A Pawełczyk, E Łojek, N Żurner, M Kotlicka-Antczak and T Pawełczyk,
Early intervention in psychiatryREFERENCES, Feb 2020 12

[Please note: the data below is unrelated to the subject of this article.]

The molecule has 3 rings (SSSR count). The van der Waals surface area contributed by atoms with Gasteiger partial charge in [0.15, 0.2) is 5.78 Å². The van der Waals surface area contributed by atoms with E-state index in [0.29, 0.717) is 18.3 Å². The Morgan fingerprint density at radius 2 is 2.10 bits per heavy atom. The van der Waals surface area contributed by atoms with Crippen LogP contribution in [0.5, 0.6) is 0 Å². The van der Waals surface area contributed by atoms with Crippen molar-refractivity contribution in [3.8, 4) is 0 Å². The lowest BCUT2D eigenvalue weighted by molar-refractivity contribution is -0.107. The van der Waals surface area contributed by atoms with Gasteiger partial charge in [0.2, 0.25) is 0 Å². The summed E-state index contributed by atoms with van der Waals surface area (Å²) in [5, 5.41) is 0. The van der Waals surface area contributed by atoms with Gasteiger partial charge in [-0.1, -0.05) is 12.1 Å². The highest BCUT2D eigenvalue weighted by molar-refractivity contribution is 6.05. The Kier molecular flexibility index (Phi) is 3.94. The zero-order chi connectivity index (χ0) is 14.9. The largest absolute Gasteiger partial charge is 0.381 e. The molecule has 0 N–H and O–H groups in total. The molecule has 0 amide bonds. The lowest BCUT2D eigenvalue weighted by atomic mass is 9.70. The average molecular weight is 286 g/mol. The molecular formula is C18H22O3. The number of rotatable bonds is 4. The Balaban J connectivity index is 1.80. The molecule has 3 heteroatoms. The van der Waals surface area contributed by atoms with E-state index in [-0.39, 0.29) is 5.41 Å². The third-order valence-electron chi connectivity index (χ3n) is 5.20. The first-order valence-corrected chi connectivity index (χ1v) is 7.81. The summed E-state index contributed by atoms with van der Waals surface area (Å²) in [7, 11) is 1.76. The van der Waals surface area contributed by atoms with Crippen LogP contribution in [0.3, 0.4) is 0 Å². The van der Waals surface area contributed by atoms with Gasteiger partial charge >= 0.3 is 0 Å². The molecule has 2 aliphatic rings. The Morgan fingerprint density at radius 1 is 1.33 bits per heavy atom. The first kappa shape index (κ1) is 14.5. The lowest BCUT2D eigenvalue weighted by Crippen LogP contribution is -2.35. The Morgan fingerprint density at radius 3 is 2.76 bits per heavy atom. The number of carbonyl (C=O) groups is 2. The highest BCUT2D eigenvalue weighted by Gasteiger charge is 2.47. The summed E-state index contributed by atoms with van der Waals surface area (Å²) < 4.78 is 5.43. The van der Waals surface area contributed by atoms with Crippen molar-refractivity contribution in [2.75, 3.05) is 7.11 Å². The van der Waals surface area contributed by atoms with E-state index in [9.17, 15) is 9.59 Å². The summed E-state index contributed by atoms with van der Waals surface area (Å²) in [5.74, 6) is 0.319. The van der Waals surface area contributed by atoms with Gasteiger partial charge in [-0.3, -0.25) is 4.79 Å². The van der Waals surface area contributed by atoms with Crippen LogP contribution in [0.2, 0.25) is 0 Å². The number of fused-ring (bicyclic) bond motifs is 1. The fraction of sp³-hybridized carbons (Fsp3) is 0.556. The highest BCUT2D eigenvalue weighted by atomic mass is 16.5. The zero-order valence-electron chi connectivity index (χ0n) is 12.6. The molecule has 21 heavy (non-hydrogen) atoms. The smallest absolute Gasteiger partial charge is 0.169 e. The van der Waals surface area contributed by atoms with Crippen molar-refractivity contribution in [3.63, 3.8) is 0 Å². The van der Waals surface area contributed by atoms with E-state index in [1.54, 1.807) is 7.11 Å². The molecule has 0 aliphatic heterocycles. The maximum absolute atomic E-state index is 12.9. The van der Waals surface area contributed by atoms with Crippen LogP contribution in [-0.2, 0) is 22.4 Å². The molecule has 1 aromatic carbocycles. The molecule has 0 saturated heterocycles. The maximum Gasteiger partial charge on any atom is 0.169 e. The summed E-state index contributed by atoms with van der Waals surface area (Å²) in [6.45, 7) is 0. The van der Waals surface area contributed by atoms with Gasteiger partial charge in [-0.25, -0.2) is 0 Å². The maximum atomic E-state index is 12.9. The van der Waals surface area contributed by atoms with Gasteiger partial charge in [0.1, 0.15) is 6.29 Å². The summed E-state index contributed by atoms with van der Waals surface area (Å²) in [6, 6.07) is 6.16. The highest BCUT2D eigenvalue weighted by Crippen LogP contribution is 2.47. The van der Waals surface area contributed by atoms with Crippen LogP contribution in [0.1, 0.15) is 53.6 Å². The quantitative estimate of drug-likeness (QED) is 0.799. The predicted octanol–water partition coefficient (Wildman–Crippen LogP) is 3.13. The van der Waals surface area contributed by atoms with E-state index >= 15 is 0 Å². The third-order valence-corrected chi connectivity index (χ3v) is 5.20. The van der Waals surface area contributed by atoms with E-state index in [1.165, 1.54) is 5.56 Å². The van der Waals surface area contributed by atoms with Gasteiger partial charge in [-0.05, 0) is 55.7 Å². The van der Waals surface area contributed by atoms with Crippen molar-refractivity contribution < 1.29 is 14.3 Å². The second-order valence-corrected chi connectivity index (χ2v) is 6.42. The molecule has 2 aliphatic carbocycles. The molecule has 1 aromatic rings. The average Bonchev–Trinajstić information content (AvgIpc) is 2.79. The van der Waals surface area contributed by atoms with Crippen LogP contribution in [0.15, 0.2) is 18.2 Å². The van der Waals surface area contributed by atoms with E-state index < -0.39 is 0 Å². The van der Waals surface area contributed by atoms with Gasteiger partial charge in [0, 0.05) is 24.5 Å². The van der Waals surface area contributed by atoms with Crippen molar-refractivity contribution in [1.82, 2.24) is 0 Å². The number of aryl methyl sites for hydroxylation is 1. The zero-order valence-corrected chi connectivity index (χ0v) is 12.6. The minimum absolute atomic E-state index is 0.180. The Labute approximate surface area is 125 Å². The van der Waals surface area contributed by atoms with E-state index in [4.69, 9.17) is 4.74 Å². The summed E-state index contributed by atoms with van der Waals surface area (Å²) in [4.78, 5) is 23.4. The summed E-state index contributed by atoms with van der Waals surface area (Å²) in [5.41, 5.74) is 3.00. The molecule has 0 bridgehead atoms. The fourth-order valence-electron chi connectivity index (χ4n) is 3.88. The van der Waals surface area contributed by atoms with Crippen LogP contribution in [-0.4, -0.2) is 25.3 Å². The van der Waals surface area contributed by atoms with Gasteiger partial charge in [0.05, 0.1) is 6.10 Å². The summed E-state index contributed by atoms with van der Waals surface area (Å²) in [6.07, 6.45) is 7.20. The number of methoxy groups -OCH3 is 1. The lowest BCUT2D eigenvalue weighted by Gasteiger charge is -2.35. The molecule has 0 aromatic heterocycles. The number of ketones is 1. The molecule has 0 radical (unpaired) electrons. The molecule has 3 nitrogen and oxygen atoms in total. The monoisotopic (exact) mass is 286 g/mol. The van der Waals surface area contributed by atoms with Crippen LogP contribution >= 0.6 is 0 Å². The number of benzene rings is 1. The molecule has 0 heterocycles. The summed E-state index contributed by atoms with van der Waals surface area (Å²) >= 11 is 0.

Higher order language skills, for example, non-literal language, humour, prosody deal with 'what is meant' and they are necessary for communicative exchange and relationships; No study has investigated their link with conversion to psychosis. The purpose of this study was to determine whether such skills could act as predictors of the onset of psychosis, and compare those of individuals converting and non-converting to psychosis with control of cognitive functions.Seventy-three patients, aged 15 to 32 years, fulfilling ultrahigh risk criteria took part: 14% of whom were receiving antipsychotic drugs. The study was observational, prospective and longitudinal in nature, and scheduled for 60 months. Pragmatic language skills were evaluated using the Polish version of the right hemisphere language battery. The ultrahigh risk (UHR) criteria were evaluated with Comprehensive Assessment of At-Risk Mental States; attention, intelligence and verbal fluency were controlled.The conversion rate was 25%; converters demonstrated impaired humour comprehension and metaphor explanation abilities; composite score of pragmatic language was associated with a hazard ratio of 6.0 (95% CI 1.8-20.5) and AUC of .73. Verbal fluency was an independent predictor of conversion, but attention and intelligence were not; pragmatic language skills were associated with social function but not with prodromal symptoms.The results suggest that deficits in humour comprehension and metaphor explanation could predict conversion to psychosis. These findings could improve diagnosis and create implications for speech and language therapy in UHR groups. Further studies on the mechanisms of pragmatic skills should analyze their relationship with abstract measures and semantic coherence.